Statistical analysis: data were analysed by using SPSS (version 21.0, IBM). Categorical data were expressed as frequencies and percentages, while numerical data were expressed as means and standard deviations. Bivariate analysis was conducted (t-test, chi-square and Pearson´s Correlation test) to determine the association between the independent variables on the glycaemic control. All explanatory variables that achieved a p-value <0.25 from bivariate analysis were subsequently included in the multivariable analysis [15]. Logistic regression analysis was performed to obtain the crude odds ratio, adjusted odds ratio and their 95% confidence interval, as well as to determine factors associated with glycaemic control. The significance level in this study was set at p<0.05.


Ethical consideration: ethical approval was obtained from the Medical research and ethic committee of Malaysia (NIH.800-4/4/1 Jld. 79(40)). Permission on analyzing NDR data was obtained from State Health Director of Kedah State Health Department.



Results Up    Down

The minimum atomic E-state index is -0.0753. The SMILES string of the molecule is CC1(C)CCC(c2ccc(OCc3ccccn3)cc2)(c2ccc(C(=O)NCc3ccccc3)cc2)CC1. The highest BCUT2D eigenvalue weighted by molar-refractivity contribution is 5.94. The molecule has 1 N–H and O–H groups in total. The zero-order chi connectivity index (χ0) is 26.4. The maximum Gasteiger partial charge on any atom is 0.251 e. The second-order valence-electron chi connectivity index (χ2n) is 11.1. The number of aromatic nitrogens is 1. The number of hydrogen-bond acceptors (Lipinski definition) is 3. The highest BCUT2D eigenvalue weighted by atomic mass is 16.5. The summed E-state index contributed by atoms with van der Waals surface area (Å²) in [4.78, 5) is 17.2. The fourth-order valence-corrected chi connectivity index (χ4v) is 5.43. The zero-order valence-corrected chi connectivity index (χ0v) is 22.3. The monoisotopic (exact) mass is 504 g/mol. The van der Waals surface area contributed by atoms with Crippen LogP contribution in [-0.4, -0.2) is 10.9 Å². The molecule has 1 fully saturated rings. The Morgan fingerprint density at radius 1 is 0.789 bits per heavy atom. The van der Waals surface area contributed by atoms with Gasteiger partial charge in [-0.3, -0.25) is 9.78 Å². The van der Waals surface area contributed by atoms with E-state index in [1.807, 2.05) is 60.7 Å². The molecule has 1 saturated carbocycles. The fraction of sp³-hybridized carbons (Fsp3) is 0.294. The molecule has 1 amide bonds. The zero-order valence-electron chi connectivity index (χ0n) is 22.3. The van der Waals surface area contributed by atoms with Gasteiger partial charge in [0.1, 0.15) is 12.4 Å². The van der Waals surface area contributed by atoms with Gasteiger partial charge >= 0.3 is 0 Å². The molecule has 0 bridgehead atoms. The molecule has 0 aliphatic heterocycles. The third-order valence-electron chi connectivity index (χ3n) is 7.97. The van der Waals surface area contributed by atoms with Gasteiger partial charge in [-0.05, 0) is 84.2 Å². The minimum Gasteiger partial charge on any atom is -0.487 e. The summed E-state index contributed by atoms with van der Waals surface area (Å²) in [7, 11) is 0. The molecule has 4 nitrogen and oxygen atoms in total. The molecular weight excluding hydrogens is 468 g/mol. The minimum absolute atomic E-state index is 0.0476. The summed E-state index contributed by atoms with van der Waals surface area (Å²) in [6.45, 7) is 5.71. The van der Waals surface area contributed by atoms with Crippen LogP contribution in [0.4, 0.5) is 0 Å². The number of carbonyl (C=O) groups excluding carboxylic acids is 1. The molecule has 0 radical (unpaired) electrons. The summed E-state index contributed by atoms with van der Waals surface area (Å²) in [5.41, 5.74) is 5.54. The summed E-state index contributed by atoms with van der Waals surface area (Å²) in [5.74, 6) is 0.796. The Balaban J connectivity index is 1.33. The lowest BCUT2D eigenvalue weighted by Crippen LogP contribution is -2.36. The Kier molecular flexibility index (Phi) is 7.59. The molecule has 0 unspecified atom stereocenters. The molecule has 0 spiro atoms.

General characteristics: the total number of NDR Audit samples for the state of Kedah from the year 2014 until 2018 is 80,762 samples. Following the inclusion and exclusion criteria mentioned above, we finalised the 25,062 samples selected to be analysed. The selected samples are the completed data of waist circumference, BMI measurement, lipid profile and HbA1C. From the descriptive analysis, we can see that 64.8% of the samples selected are female and of Malay ethnicity (83.4%). The mean age of the samples is 61.5 (±10.85) years old, while the mean waist circumference of the samples is 89.46 (±13.58) cm. Majority of the samples are overweight (66.4%), followed by normal weight and underweight. In terms of the lipid profile, the mean of total cholesterol is 5.27 (±1.27) mmol/L, triglycerides (TG) 1.87 (±1.08) mmol/L, high-density lipoproteins (HDL) 1.29 (±0.41)m mol/L, low-density lipoproteins (LDL) 3.10 (±1.14) mmol/L.